Editorial

An Open Letter to the Anoka City Council

June 3, 2022
10K Brewing Taproom

I remember my first visit to Anoka. In 2016 my wife and I purchased a Northern Ale Guide. It’s like a trendy coupon book, with buy one get one deals at breweries throughout the state. The best part? If we visited all the locations, we’d get a free t-shirt. I’ve done a lot of things for a free t-shirt. I’ve volunteered for charities, run grueling obstacle races, and even started a t-shirt blog in my quest to fill out the edges of my wardrobe. Though one of the most enjoyable things I’ve done was traveling through Minnesota to get “free” beer and a “free” shirt.

10K Brewing was in that guide. They were my introduction to Anoka. I recall driving across the Rum River at dusk, the lights of the city enticing us. I recall turning onto 2nd Avenue, remarking at the collection of historic brick buildings. I remember parking—yes parking—because there was an actual lot with actual spaces. And of course, I recall entering the 10K taproom, ordering our beers, and settling in to enjoy the guitarist and vocalist that were performing that evening. I’ve been to Anoka five more times. Each was due to 10K. During those visits I’ve eaten at local restaurants, ordered coffee at local cafes, and shopped at local stores. I’ve encouraged others to do the same.

I’ve since learned that Anoka is the “Halloween Capital of the World.” It’s because I did a podcast with 10K’s owner Jesse Hauf where we tasted some seasonal brews. I’ve seen the town’s beautiful Christmas decorations, including the giant tree on the Jackson Street roundabout. It’s because they invited me to the grand opening of the Empire Room, an event space they opened in the same building. I’ve learned about the city’s water quality. It’s because they gave me a tour of the brewhouse and the special equipment installed to ensure the beer is of the highest quality for their patrons.

Imagine my delight when I heard 10K had plans for a brand new facility. A bigger brewhouse, a full kitchen, an expanded offering, a rooftop patio, a top notch sound system, a chance to grow. Imagine my disappointment when I learned the city was proceeding with a purchase agreement for a restaurant chain that already has eight locations. I live in Bloomington. I don’t know what the restaurant is but, based on our access to almost every chain, I imagine there is no reason for me to travel to Anoka for it. Ditto for the city’s 90,000 other residents, not to mention the entire Twin Cities metro area.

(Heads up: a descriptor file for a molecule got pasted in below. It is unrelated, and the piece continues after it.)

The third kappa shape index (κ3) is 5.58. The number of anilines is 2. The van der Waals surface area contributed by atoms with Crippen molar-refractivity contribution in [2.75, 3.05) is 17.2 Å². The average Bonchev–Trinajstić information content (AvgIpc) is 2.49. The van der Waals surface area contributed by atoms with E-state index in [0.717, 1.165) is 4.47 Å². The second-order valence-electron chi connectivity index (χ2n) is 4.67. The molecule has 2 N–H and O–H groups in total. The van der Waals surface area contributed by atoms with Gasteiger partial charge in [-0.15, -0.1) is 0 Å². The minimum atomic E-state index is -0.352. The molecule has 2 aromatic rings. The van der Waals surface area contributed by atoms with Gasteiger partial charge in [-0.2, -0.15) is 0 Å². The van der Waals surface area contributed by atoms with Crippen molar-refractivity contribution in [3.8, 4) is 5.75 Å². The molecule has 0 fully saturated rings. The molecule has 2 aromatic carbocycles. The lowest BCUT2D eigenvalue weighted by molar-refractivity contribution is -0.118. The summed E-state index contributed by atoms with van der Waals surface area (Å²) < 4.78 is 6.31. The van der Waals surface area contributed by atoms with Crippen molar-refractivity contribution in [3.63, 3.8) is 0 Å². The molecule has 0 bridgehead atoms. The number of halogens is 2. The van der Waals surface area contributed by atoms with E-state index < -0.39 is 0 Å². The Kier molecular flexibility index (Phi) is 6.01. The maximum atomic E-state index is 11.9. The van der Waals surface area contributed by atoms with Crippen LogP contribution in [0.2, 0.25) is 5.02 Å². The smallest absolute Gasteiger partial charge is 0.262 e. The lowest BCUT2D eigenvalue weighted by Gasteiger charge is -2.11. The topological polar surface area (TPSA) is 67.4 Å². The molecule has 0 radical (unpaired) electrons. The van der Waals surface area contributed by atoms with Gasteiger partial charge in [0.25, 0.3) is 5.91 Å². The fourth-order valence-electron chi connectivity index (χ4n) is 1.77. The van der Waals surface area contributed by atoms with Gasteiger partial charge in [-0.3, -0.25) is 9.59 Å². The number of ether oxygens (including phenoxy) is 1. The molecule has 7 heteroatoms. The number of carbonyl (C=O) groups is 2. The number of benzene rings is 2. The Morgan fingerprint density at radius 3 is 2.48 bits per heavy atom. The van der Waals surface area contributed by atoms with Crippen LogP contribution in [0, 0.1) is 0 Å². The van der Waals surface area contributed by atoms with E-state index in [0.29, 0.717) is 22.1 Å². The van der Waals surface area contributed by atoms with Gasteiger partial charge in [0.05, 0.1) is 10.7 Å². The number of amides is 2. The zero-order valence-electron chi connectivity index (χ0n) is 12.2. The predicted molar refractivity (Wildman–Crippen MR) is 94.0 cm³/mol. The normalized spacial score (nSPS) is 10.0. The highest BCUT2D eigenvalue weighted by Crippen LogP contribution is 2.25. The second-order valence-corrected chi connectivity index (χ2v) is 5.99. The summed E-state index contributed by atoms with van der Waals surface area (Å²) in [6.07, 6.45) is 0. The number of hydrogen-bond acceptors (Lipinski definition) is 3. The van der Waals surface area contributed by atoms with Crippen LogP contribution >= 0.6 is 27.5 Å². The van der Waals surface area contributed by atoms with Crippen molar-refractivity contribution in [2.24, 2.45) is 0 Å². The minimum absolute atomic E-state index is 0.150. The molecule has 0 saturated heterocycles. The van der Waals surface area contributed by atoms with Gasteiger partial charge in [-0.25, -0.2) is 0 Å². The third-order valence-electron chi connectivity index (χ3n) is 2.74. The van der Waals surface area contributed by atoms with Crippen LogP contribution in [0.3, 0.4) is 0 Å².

Breweries are a gathering place for people of all races, creeds, and cultures. On any given visit you’re likely to see a retired couple, a newborn, a family of four, and a first date—at the same time. There are no bartenders, there are beertenders. It’s not a bar, it’s a taproom. There aren’t other customers, there are other friends. A craft brewery is woven into the fabric of a community more than a chain restaurant ever could be.

None of my comments are surprising given my primary hobby is blogging about craft beer. But beer tourism is real. A study from the Brewer’s Association learned that 10 million people visited a craft brewery in a given year, 5 million of those were out-of-towners, and 18% of all craft drinkers travel to three or more breweries each year. Given that the amount of craft breweries in the United States has since more than doubled—from 4014 to 9247—I guarantee those numbers have grown too. These people share their journey with their friends and family like they never would for a chain.

Nice beer. Nice people. Jesse and I spoke at length about what their tagline means to him and how it translates to his business model. As you may know, he was born in the area and is a current resident of Anoka. He’s passionate about building a sustainable local business with a mission to give back to the community. He’s started a non-profit that supports underfunded K-12 music programs. He’s donated the proceeds of their Empower Sour to Alexandra House, an organization committed to ending domestic and sexual violence. He’s done more than I can list. And he does these things not because he has a corporate mandate to donate. It’s because he cares. He’s invested time, energy, money, sweat, tears—every currency available to a human—into the city of Anoka. It’s time for the city to invest back in him.

Waiting with hope,
Ryan Salsman, Tap Traveler

For more details on the specifics of the situation please visit 10kdta.com.

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1 Comment

  • Reply Jason June 3, 2022 at 9:22 am

    Nicely said Ryan.

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